One of the more fascinating projects to be revived during everyone’s pandemic-induced free time, Darkwoods My Betrothed has returned with their first album since 1998’s Witch-Hunts. Angel of Carnage Unleashed (Napalm Records) sustains their old style for the most part, showing off a variant of Viking Black Metal with hearty Symphonic flourishes. Of course, it’s always interesting to see how time will toy with a preexisting formula, especially one that has gone undisturbed for twenty-three years.
Ready to wage bloody battle against the drudgery of everyday life once more, Italian power metallers and emerald sword aficionados Rhapsody of Fire return with all dragons blazing on their latest album Glory For Salvation (AFM Records). Driven by escapism and pure fantasy, there’s simply no room or requirement for conventional subjects like relationships, politics or social commentary in this hour or so of questing and wizard worship.
It’s been a rough road for Cynic frontman Paul Masvidal over the last year or so. With the sad and untimely deaths of bass player Sean Malone and former drummer Sean Reinert, it would have been reasonable to assume that any new music produced under the Cynic name would cast a bleak shadow indeed.
Apostle Of Solitude’s fifth full-length doubles down on the formula last expressed on 2018’s From Gold To Ash, condensing their signature melancholic Doom Metal even further to its most foundational elements. Until The Darkness Goes (Cruz Del Sur Music) is just a little over thirty-six minutes long, making it their shortest album to date, with the six songs herein almost exclusively driven by slow riffs and mournful vocal harmonies.
As the familiar strains that launch Noktvrn harken back to a theme from predecessor Finisterre (both Season of Mist), it is a fitting acknowledgement of an integral part in the ascension of Der Weg einer Freiheit that was played with the release of their 2017 masterpiece in establishing the band as a serious artist of note. It also serves to guide us into the slow-building and considered unveiling of first track proper ‘Monument’, preparing us for the fact that we are taking part in a procession, a conscious movement from one state in an evolution to another.
1914 may have their Blackened Death/Doom formula honed to a science, but it’s still interesting to note how their methods get affected as their platform gradually expands. Their third album, Where Fear And Weapons Meet (Napalm Records), certainly sees some effects of this as their highest profile release so far. The production job is their most polished to date and the riffs have a more noticeably grandiose edge to them than usual. They even got Nick Holmes to perform guest vocals on the appropriately Paradise Lost-esque brooding of ‘…And A Cross Now Marks His Place.’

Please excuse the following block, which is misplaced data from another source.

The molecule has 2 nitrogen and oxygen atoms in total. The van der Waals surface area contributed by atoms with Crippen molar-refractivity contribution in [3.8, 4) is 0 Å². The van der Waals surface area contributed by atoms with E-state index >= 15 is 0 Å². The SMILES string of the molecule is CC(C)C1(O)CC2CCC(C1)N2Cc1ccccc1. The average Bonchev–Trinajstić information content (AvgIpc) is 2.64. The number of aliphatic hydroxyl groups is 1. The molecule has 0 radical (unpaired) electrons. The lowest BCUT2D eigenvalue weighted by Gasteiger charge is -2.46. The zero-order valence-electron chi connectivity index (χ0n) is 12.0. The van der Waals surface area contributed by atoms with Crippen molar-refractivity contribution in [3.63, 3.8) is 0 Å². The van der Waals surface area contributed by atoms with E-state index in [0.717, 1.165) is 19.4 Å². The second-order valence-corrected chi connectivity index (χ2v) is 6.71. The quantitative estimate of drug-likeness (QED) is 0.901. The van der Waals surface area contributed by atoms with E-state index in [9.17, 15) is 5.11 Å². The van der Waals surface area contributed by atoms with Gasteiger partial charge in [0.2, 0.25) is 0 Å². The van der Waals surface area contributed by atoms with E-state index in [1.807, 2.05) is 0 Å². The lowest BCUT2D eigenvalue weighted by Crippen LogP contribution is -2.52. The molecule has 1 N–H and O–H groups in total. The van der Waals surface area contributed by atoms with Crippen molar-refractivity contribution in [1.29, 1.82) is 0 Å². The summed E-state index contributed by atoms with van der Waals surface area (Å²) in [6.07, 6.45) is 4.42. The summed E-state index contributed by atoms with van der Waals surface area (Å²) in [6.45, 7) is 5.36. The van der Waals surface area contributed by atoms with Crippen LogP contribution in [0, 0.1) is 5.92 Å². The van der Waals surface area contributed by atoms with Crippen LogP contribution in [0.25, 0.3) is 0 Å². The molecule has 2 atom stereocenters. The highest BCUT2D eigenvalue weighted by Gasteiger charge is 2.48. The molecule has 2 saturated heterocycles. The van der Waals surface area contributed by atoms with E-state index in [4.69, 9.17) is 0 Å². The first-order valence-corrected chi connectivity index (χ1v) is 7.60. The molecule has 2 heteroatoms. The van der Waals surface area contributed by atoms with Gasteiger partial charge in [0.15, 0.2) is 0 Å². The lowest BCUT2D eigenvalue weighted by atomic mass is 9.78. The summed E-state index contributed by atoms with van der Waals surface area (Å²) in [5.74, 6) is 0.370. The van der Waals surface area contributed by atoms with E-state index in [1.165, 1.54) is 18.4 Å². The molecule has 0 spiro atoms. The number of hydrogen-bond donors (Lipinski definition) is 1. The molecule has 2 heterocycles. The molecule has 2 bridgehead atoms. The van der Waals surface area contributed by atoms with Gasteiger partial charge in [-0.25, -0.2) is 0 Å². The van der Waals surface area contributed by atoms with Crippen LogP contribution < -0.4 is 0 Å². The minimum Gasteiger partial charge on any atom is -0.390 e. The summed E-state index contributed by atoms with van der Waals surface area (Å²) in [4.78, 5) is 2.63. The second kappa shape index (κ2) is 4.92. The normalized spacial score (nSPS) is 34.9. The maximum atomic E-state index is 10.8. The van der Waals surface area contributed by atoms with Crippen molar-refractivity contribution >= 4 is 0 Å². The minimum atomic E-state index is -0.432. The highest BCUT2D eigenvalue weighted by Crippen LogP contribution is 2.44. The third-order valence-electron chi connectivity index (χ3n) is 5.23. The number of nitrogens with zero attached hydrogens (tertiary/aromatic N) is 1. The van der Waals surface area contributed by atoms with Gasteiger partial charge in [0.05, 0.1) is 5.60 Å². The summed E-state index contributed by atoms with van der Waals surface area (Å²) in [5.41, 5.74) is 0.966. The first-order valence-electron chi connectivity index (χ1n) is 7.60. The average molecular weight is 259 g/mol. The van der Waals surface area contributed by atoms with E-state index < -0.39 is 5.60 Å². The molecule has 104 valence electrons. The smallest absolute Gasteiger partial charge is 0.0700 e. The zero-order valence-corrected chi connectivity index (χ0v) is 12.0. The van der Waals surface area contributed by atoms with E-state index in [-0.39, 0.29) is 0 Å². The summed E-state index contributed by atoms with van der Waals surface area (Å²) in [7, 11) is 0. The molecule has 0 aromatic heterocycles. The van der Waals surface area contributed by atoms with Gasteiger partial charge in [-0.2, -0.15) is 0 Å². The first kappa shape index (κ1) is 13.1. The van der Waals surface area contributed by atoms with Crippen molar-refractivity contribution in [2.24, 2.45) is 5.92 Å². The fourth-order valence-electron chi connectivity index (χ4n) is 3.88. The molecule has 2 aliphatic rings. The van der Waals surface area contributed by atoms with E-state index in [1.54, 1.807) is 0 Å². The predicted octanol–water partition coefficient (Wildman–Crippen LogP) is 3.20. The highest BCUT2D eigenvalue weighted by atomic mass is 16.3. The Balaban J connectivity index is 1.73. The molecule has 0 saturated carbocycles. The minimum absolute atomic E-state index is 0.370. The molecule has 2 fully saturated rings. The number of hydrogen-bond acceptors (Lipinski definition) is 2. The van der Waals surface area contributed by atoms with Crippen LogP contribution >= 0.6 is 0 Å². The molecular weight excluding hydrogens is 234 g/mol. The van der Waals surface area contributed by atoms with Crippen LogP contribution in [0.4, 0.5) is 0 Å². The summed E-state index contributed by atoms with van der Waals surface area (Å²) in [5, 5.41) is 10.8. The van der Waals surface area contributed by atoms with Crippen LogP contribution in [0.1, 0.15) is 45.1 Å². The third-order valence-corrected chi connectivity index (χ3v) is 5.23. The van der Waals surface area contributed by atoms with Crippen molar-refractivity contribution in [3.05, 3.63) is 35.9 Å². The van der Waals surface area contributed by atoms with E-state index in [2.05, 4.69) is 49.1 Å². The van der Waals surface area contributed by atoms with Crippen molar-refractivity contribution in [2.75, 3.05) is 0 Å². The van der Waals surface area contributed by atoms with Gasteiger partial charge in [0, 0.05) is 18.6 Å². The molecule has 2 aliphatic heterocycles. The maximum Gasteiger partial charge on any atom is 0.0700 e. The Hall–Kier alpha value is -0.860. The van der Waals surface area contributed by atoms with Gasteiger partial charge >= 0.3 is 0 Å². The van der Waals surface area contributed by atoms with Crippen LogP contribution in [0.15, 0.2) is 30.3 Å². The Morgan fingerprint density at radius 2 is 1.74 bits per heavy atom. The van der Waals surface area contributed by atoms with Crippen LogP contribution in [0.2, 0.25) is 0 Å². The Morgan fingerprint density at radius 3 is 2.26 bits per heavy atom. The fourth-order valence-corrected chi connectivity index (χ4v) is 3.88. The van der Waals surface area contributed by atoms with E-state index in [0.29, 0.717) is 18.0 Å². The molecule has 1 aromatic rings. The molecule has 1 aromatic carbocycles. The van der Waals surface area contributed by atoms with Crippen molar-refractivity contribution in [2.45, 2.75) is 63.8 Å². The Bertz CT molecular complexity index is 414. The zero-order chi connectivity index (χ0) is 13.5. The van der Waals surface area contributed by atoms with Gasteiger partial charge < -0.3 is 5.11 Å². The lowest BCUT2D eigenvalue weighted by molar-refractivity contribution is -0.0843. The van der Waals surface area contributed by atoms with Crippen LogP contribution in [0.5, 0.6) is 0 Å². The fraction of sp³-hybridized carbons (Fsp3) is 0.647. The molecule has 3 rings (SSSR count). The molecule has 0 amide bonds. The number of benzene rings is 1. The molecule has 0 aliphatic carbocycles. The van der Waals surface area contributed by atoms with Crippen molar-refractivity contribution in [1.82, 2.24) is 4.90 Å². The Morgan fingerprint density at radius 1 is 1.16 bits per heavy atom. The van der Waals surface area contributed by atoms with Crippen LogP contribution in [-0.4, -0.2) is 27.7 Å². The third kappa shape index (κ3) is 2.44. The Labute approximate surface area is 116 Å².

Consistency and identity – albeit a distorted, perturbed sense of being – are the cornerstones of the second album of The Lurking Fear – the “ugly step-child” (according to Tomas Lindberg Redant) of Swedish melodeath rejuvenants At The Gates. There has been a conscious effort to double down and to make clear what was originally “just” a side-project is, why it exists, and just what it’s purpose is. Indeed, as the parent group have taken further strides to redefine and push themselves since their return, particularly this year, so too the offspring has engaged in a campaign of scent-marking; defining their own identity on Death, Madness, Horror, Decay’(Century Media).
There’s a line in 1982 science fiction movie Blade Runner which goes: “The light that burns twice as bright burns half as long”. While this might be true, every rule has its exception and Bay Area thrashers Exodus are exactly that. Since dishing out their first full-length lesson in violence way back in 1985, the San Franciscan legends have seen off opposition from virtually everywhere. Even with an extended hiatus during the nineties the band’s absence never felt terminal, more like they were simply lying in wait to strike again.
After the four-year gap since their last studio album, Massachusetts hardcore/metalcore act Converge return with something quite different. A collaborative effort, Bloodmoon: I (Epitaph Records) sees the band joining forces with Chelsea Wolfe, Ben Chisholm plus Cave In singer/guitarist Stephen Brodsky, the seven individuals all contributing to something a little out of their usual comfort zones.
Indigo Raven – Looking For Transcendence
Indigo Raven plays a style of Doom/Post Metal rooted in Chelsea Wolfe’s heaviest excursions, contrasting atmospherically monolithic guitar chugs and slow burn rhythms with ethereal vocals and occasional electronics. Those vocals in particular help the French trio stand out, putting on a passionately bluesy performance that differs from the more vulnerable approach of peers like Frayle and Mammoth Weed Wizard Bastard.